IThe National Association of Independent Landlords (NAIL) has published a report showing that landlords who worked with government employees who were unable to pay their rent during the recent government shutdown have placed their own credit ratings at risk.
Without rent payments, thousands of landlords have been unable to cover mortgages, repairs, utility bills, insurance, and in some cases, their own living expenses.
Many landlords are small operators who own one or two properties and have mortgages that have to be paid every month.
Housing represents the largest expense for most families. The 800,000 furloughed federal workers owed $189 million in rent and $249 million in mortgages during the month they were not able to work.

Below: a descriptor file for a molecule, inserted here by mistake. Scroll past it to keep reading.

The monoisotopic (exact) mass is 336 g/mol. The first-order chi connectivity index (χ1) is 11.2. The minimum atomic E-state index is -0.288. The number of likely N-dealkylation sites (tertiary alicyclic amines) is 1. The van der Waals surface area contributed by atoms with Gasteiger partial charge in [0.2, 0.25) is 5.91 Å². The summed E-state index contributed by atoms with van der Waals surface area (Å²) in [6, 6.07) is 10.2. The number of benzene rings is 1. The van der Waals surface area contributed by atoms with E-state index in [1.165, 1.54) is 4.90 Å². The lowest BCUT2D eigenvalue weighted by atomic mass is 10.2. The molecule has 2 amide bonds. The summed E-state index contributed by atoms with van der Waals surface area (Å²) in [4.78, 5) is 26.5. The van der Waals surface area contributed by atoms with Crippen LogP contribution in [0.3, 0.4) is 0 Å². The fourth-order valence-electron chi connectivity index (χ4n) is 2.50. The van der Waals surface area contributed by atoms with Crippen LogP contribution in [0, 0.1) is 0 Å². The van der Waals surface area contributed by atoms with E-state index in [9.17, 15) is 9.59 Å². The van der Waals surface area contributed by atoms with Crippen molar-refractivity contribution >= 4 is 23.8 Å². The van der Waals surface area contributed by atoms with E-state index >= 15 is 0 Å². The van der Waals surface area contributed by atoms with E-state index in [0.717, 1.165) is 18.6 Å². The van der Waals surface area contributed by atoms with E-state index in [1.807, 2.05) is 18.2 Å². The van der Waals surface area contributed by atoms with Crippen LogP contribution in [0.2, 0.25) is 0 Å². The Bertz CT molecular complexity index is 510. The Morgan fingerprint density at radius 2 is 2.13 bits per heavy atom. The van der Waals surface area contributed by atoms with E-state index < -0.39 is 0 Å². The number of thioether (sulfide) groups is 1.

Landlords who missed mortgage payments during the shutdown generally do not face foreclosure since banks usually allow up to four missed payments before a loan goes into default. However, even one late payment can impact a credit rating for up to seven years. In addition, although laid off workers who were unable to pay rent were unlikely to be evicted, their credit could also suffer if they didn’t keep landlords informed of their financial situations and set up payment plans.
Like so many others who were hurt during the pointless shutdown, small landlords took losses that will take some time to recover from. Hopefully, there will not be a repeat of this shameful episode in the future.